In 1605, at about the age of 26, Cottington joined the embassy of the 1st earl of Nottingham (Charles Howard†) to Spain. Clarendon states that Stafford, who died shortly beforehand, had recommended Cottington to the secretary of state, Viscount Cranborne (Robert Cecil†), who in turn found him a place in the entourage of Sir Charles Cornwallis, the newly appointed ambassador to Spain. However, the credit for this act of preferment was claimed in 1607 by George, Lord Carew (Sir George Carew I*), whose connection with Cottington is unclear.46 Based initially at Valladolid, and then at Madrid, the young man rapidly justified his employment, mastering the local tongue so quickly that by early 1606 Cornwallis was using him to deliver messages to the Spanish government. When the embassy secretary died later that year, Cottington was the obvious replacement, and his talent for diplomatic dissimulation soon became evident. For several months during 1607, in pursuit of information on the English Catholic community in Spain, Cottington encouraged a Jesuit in Madrid, Joseph Creswell, to believe that he might be converted to Rome. Although Cottington’s brother Edward had actually become a Jesuit, he himself was not open to persuasion. As Cornwallis recorded, ‘the man [Cottington] I know to be so fast and faithful, and to have resisted so many and strong assaults as I dare adventure him’.47 When the ambassador was recalled in 1609, he left Cottington behind to act as agent until a new envoy was dispatched, though this new phase proved to be an unhappy one. Cottington found himself openly at odds with Creswell over the latter’s efforts to start a seminary in Madrid, while the Spanish government was slow to address the grievances of English merchants in Spain, a perpetual area of dispute in which the agent was expected to mediate. Frequently short of money, by October 1610 Cottington was impatiently waiting to be recalled: ‘I do more desire to leave this miserable and unfortunate country, than ever any man did to be freed of an unwholesome poison’.48 The arrival of a new ambassador, Sir John Digby*, in the spring of 1611, finally allowed Cottington to go back to England, but any hopes which he nursed of alternative employment by the government were soon dashed. The only post offered to him was a consulship in Seville, designed to provide greater support for English merchants in the region, and although Cottington was reluctant to return so quickly to Spain, he needed a salary and found himself back in Madrid in January 1612. There he remained, as the Spanish government declined to ratify his appointment unless he was prepared to become a Catholic, and this impasse was broken only by his eventual recall in May 1613.49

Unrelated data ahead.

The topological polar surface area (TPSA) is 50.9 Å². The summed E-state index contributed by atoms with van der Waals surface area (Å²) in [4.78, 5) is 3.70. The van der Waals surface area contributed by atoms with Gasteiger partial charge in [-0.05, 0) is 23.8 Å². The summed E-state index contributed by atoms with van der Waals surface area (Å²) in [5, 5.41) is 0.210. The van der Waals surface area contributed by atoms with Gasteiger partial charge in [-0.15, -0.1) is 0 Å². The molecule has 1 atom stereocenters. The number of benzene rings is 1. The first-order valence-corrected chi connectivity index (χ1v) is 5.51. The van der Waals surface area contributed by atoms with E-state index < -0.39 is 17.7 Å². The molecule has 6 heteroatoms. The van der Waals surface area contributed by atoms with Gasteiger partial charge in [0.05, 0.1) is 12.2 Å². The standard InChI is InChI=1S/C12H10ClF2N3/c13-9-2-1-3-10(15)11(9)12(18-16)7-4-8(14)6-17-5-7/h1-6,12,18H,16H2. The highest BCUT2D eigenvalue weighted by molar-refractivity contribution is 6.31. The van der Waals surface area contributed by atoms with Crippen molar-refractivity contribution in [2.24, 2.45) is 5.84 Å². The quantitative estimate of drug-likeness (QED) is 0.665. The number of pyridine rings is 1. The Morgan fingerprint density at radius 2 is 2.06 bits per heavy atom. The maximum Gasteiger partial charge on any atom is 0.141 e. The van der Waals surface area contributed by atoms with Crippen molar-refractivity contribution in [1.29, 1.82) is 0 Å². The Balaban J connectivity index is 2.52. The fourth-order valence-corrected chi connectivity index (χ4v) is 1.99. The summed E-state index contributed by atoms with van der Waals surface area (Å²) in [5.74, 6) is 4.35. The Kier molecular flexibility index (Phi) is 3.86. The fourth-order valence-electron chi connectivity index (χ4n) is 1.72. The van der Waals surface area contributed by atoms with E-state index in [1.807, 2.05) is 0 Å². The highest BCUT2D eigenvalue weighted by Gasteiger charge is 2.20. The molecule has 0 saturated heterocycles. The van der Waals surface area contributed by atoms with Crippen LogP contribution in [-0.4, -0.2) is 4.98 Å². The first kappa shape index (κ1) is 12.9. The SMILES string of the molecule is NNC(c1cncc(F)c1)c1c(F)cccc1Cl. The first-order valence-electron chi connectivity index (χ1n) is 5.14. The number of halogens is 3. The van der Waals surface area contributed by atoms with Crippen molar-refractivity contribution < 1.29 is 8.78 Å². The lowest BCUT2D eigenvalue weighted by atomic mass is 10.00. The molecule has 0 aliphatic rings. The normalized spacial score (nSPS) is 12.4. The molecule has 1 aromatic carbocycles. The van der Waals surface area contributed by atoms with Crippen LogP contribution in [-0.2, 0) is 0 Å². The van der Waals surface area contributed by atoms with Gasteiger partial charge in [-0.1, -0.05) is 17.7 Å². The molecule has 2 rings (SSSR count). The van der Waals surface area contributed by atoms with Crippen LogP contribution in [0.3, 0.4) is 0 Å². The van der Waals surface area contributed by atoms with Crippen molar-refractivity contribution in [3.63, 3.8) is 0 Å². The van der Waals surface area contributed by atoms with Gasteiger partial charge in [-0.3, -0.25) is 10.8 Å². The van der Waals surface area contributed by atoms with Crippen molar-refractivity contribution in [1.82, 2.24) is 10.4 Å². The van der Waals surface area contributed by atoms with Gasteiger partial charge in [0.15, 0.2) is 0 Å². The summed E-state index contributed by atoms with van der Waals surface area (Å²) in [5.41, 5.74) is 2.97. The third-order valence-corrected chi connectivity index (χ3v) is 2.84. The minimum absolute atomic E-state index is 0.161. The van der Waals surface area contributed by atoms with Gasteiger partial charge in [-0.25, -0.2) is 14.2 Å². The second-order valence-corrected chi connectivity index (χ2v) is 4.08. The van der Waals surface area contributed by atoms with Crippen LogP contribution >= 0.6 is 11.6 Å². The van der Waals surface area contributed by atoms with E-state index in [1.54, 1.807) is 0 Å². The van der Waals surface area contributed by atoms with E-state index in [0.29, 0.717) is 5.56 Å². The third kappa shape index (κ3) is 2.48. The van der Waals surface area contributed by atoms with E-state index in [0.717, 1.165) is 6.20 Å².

This time the English government had a new role in mind for Cottington, as a clerk of the Privy Council. Digby’s mission to Spain had been prompted by renewed proposals for a marriage between Prince Charles and a Spanish Infanta, and although discussions in Madrid had foundered, a new ambassador, Sarmiento, had just been dispatched from there to continue the talks. While the precise circumstances of Cottington’s new appointment are unclear, it is likely that his ability to advise the Council on recent Spanish business was the critical factor. Cottington seized the opportunity thus presented to him, and although initially sworn only as an extraordinary clerk, he rapidly raised the £400 needed to buy out the recently disgraced Sir William Waad* from his ordinary clerkship.50 Having secured his position, Cottington was soon drawn into the machinations of the pro-Spanish faction on the Council, which opposed closer ties between England and France. In late 1613 he began to convey messages between the royal favourite, the earl of Somerset, and Sarmiento, and within months he was accepting money in return for supplying confidential information to the ambassador. Cottington’s actions were substantially dictated by the wishes of his superiors, and there is some evidence that he attempted to double-cross Sarmiento. Nevertheless, these political manoeuvrings helped to establish the perception that Cottington was an advocate of Spain and its policies, contrary to his own feelings about the country.51